publishing

Christina's LIS Rant

Category archives for publishing

ASME- the American Society of Mechanical Engineers – has a series of journals that are heavily used by mechanical, aerospace, and even civil engineers. Most engineering schools have these all the way back.  So in the past couple of weeks libraries all over the country have realized that, all of a sudden they don’t have…

It seems like there was nothing new from the established publishers for a while – nothing with their core business.  Some experimented with ways to communicate and most updated content management systems, but it seemed like most weren’t touching their standard models.  PLOS’ experiments met with raised eyebrows and skepticism, but now, looks like others…

As I’ve mentioned, science libraries are very much in financial trouble just as their parent institutions and other organizations are right now.  There have been many calls for publishers to hold the line on price increases and some have done so. Some, like SPIE, have decreased prices -yay them! Others, like a chemistry database that…

It just hit me this morning that new communications journals are sort of less expected right now. In this post I’ll briefly discuss the traditional place of letters or communications publications in scholarly communications (in science) and then weave in some thoughts about pressures on the system to change and where we’re going.* First, this…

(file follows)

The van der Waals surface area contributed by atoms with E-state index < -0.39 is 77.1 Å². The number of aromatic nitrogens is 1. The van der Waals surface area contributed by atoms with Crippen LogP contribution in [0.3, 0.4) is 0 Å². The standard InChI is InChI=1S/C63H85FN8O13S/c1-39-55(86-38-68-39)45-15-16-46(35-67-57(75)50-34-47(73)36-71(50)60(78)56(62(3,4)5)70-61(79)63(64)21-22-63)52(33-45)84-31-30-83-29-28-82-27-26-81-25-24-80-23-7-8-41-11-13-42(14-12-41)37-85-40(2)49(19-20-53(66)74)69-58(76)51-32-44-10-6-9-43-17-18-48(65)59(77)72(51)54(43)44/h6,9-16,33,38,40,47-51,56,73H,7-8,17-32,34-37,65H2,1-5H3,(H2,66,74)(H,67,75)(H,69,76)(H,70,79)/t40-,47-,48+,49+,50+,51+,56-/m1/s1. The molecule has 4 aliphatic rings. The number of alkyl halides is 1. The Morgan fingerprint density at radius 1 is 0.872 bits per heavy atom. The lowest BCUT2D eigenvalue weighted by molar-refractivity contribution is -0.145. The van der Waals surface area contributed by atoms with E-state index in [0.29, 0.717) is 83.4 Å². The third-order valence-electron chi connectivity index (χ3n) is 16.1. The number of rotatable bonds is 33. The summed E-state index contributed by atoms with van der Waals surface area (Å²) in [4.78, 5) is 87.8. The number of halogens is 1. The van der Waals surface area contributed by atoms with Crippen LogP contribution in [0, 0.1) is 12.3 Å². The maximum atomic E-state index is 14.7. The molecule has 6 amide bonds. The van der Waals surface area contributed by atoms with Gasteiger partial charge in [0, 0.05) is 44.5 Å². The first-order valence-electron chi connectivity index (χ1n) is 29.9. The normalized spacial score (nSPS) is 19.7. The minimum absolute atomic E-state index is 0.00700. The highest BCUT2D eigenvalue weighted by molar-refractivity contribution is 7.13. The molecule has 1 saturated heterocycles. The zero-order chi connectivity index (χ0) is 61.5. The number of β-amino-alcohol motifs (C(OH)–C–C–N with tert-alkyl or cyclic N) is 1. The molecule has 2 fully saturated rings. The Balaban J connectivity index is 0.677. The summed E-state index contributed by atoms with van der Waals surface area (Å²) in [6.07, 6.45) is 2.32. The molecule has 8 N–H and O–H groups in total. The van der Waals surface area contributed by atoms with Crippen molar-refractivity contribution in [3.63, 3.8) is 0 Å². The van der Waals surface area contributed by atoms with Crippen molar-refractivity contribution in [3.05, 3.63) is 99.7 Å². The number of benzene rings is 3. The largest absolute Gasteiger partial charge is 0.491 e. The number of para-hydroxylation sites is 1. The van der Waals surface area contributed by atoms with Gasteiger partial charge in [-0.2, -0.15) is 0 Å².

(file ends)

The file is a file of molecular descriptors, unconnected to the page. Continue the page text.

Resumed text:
Article downloads as a measure of …

quality? popularity? utility? I’m pretty sure I’ve blogged about MESUR (a research project that studied how usage statistics – as we call them in the industry – can be a metric like citations are). I’ve also blogged a discussion by MJ Kurtz in which he discusses how usage is very much like citations, if offset. …

Sometimes so many things come up at the same time it becomes difficult if impossible to ignore. Here’s just a brief list: An oceanographer came to me and asked to see a print copy of an AGU journal article. If you’ve followed me here from elsewhere, then you’ll know my place of work was mandated…

DOI! D!O!I! D-O-I! D.O.I.!

I love the DOI. It’s the best thing since sliced bread. Actually, it’s better than sliced bread – I can slice my own bread – but I can’t do what DOIs do so easily. If you’ve been living under a rock for a while, you might not know that a DOI is a document object…

In case you can’t read this screenshot of an e-mail (source, via), I’ll quote it for you: “Are you on a first name basis with the librarian? If so, chances are, you’re spending too much time at the library. What you need is fast, reliable research you can access right in your office. An all…

On one side, there are some who say the future of scholarly communication in science is databases – or, rather, more or less shared and curated data sets. Some of the folks in this crowd go farther to say that science is a continuous stream and people should be able to comment on and point…

It’s that time again: the 2008 Journal Citation Reports are out from Thomson Reuters. It’s started already, too, the e-mails to listservs and press releases. So I’m re-posting one of my posts from my old blog for those of you who might not have seen it. Like prices and hemlines, why do impact factors always…